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State Department Travel Warning: Egypt

The U.S. Department of State warns U.S. citizens to defer travel to Egypt and U.S. citizens living in Egypt to depart at this time because of the continuing political and social unrest. This Travel Warning supersedes the Travel Warning issued on July 3, 2013.

On August 14, the Government of Egypt declared a State of Emergency that includes a curfew from 7 p.m. to 6 a.m. in select governates, including Cairo and Alexandria. The U.S. Embassy urges U.S. citizens who choose to remain in Egypt to comply with local regulations and follow local media for updates applicable to your specific location.

Political unrest, which intensified prior to the constitutional referendum in December 2012, the anniversary in 2013 of Egypt’s 25th January Revolution, and the July 2013 change of government, shows little sign of abating. Demonstrations have, on numerous occasions, degenerated into violent clashes between security forces and protesters, and between protesters supporting different factions, resulting in deaths, injuries, and extensive property damage. Participants have thrown rocks and Molotov cocktails and security forces have used tear gas and other crowd control measures against demonstrators. There have been instances of the use of firearms as well. While most violent protests have occurred in major metropolitan areas, including downtown Cairo, Giza, Alexandria, and Port Said, there are recent reports of more widespread political and social violence, including armed attacks, in other areas of Egypt. Of continued concern is gender-based violence in and around protest areas where women have been the targets of sexual assault.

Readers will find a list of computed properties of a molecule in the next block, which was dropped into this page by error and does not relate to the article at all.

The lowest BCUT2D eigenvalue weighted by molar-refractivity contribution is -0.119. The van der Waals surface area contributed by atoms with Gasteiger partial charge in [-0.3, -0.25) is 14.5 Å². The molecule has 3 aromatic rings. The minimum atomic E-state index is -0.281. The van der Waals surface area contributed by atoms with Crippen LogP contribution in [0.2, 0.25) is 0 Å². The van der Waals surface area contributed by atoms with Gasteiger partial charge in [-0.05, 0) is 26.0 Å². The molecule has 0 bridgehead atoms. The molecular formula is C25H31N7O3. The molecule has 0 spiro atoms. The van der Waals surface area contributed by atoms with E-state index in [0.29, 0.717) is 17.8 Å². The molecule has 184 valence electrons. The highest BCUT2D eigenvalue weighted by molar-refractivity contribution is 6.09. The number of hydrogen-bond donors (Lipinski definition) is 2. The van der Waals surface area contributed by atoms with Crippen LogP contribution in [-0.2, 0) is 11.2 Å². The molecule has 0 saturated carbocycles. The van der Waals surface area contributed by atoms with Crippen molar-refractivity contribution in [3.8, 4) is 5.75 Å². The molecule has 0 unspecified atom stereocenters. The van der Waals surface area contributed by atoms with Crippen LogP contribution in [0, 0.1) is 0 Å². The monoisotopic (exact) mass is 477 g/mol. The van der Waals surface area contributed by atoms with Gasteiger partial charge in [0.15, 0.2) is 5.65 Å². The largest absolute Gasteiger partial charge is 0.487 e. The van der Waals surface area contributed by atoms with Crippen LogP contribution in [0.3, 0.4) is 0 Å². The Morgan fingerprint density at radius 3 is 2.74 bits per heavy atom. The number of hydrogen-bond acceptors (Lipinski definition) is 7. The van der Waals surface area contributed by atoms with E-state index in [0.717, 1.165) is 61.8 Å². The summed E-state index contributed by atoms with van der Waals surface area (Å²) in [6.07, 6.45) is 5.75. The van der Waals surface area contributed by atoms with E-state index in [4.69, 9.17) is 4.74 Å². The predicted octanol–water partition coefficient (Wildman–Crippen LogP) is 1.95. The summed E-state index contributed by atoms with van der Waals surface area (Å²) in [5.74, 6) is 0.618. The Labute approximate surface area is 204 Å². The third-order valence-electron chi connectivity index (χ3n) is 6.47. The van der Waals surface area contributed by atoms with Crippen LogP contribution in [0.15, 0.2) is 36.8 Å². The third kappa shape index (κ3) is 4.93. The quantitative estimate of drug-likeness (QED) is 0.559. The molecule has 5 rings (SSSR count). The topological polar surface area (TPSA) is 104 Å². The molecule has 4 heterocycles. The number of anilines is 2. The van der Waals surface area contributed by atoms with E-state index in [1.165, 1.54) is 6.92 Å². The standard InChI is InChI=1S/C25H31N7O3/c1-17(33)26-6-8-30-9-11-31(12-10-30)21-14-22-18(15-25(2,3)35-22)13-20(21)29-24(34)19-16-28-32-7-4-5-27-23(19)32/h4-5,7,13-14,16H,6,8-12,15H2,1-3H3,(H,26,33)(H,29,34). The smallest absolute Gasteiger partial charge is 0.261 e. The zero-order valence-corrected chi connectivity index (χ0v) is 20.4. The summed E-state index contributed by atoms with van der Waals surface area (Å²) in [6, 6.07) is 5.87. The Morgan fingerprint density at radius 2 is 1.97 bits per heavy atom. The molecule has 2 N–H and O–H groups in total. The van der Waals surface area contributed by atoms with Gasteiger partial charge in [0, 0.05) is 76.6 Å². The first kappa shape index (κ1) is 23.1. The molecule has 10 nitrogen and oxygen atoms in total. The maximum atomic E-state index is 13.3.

The U.S. Department of State strongly urges U.S. citizens to avoid all demonstrations in Egypt, as even peaceful ones can quickly become violent, and a foreigner could become a target of harassment or worse.

 

Full TText:  State Department Travel Warning: Egypt
Source: U.S. Department of State

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"Ike and Dutch: Mentor, Protégé, and Common Sense by Dr. Gene Kopelson" presentation at the U.S. Army Heritage and Education Center

https://youtu.be/9jZSI6bF7d0

Published on Feb 24, 2017

As Ronald Reagan traveled across the United States campaigning for the highest office in the land, the Governor of California possessed an ace in his hand unmatched by his opponents: the ear and advice of former president Dwight D. Eisenhower. Reagan was in constant contact with Ike, following his advice at every turn and going so far as to base his entire 1966 campaign on his mentor’s own successful run years before. Eisenhower’s astute view of internal Washington politics, foreign affairs, military matters, and the swirling pool of primary rivals, provided his protégé the fuel he needed to learn, and eventually win, the war of words. In his latest book, Reagan’s 1968 Dress Rehearsal: Ike, RFK, and Reagan’s Emergence as a World Statesman, Dr. Gene Kopelson outlines the story of Reagan’s first presidential bid with an in-depth look behind the scenes. On Wednesday, February 15, 2017 at the U.S. Army Heritage and Education Center in Carlisle, Pennsylvania, Dr. Kopelson gave a lecture titled, “Ike and Dutch: Mentor, Protégé, and Common Sense,” to delve deeper into the relationship between Reagan and his mentor and how it not only shaped Reagan’s future campaigns, but his presidency, as well.

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Lecture Date: February 15, 2017

Length: 52 Minutes
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